Within the last week I have nailed down the final set of features and bug fixes for Automatic Blog Machine. It’s now in a stage where the development is finished and I can start focusing on the sales and marketing push and finally release it out to people like you who may be interested in using it.
There are a few different phases to go through in the creation of a business like this. Through my past failed experiences at entrepreneurship I have found that there’s a number of steps that require different skills which can create problems for a one man show like mine.
To be successful you need (at a minimum):
- idea generation
- development and testing of the idea into an actual product or service
- financial and legal organization
- sales and marketing ideas and execution
- customer support
The vast majority of people don’t have interest in doing all of these wildly different tasks. They all require different skill sets and different motivations. All of these steps can be broken down further revealing more mundane day to day details which can bog down even the most determined entrepreneur.
The job of the entrepreneur is to learn which of these pieces they have the desire and motivation to see through themselves and which are better handled by paying someone else to do it for them. Unfortunately sometimes the way to learn these things is to try and fail.
I have on several occasions tried to get a business idea off the ground. As the idea generator and the software developer I usually find myself stalling at the software testing phase. It’s so boring. Going though a product writing test code and manually checking interfaces takes time and effort which is often the downfall of the entire enterprise.
Your mileage may vary, but for this latest project I was able to get through the testing phase with the extra external motivation I received by attending a conference and meeting people that were actually interested in buying the final product. That gave me the confidence to get though it.
For the financial and business organization stuff I decided to hire an accountant. This may have been more beneficial than I expected. Besides having someone else deal with the paperwork and keeping me from having to dig though reams of material to figure out what the best business structure to use, how to allocate shares and file and register everything with the government. There were a number of side benefits to having someone else do the work:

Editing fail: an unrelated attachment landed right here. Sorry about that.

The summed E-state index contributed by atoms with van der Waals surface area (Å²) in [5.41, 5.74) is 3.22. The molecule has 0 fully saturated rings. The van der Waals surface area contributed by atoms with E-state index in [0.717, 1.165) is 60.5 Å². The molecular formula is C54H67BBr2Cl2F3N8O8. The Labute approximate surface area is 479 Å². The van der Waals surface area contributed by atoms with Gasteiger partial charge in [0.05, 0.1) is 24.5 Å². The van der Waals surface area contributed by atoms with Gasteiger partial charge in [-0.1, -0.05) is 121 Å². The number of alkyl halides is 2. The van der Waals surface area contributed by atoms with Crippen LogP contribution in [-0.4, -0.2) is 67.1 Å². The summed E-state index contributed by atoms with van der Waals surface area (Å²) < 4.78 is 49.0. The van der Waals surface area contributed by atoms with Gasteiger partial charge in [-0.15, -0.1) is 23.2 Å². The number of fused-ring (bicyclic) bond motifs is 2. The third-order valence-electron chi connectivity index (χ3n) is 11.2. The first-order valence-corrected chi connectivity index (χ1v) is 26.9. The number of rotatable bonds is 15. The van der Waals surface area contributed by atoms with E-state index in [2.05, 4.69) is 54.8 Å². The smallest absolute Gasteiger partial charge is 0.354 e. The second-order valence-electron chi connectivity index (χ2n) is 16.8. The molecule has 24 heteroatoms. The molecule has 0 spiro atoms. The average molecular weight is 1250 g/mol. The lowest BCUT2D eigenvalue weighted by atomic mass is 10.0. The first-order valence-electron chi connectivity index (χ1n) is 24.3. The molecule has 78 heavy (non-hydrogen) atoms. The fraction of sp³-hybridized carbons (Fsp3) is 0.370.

- Makes it feel more legitimate – I have registered businesses myself, but when you do that it somehow feels less real. You just hand in a few forms pay the fees and declare yourself President. Having an accountant witness you declare yourself President somehow feels less like a scam.
- Provides external motivation – I told the accountant what I expect to be making and when I expect to launch. I know he’ll see the numbers when tax time rolls around so there’s pressure to actually see it through and start generating some revenue. Going back to the accountant with $0 in revenue to declare would be a huge embarrassment.
- If I had to figure out how to do everything it would have taken months of dragging my feet figuring out what forms go to whom and in what order. The accountant got through everything in about 3 days.
- I now have an expert on my team to ask questions about how best to organize things. He can quickly tell me how to organize my finances, and when is a good time to register holding companies, trusts, and how to issue additional shares.
Dealing now with the mental switch going into sales and marketing is tough. The technical aspects of software development suits my personality but switching then to the creative aspects of creating a marketing plan, recording videos, and being persuasive requires a completely different set of skills.
Not many of the projects I have started made it to this stage. Most die off much earlier. But the few things that I have successfully managed to get a marketing plan for and get the product available for sale has taught me a few lessons.
Getting something for sale is THE major turning point. I have met quite a few people trying to make money online and very few of them actually get to the point where they have something for sale. The few that do have something for sale are in a much better position – they can test different marketing strategies, split test offers, find and partner with others and run customer surveys. Once you have something for sale there’s lots you can do to grow the business.
For any business you simply can’t make money if you have nothing to sell. Selling other peoples things can be done profitably but in my experience it’s difficult to compete against the army of people trying to do the same thing.
Finally, customer support will land on you whether or not you are prepared for it once you have sold something. There are two methods for customer support. The classical approach is to have people answer customer questions and concerns either through a call center or some other support center. The Google approach is to move most of the support to the community through the use of wiki’s and forums – customers can help themselves and help other customers directly.
These five categories of skills are the major distinct skills required in a small online business. I’m sure that as I continue to learn and hit new stages of business growth new lessons will be learned and skills acquired.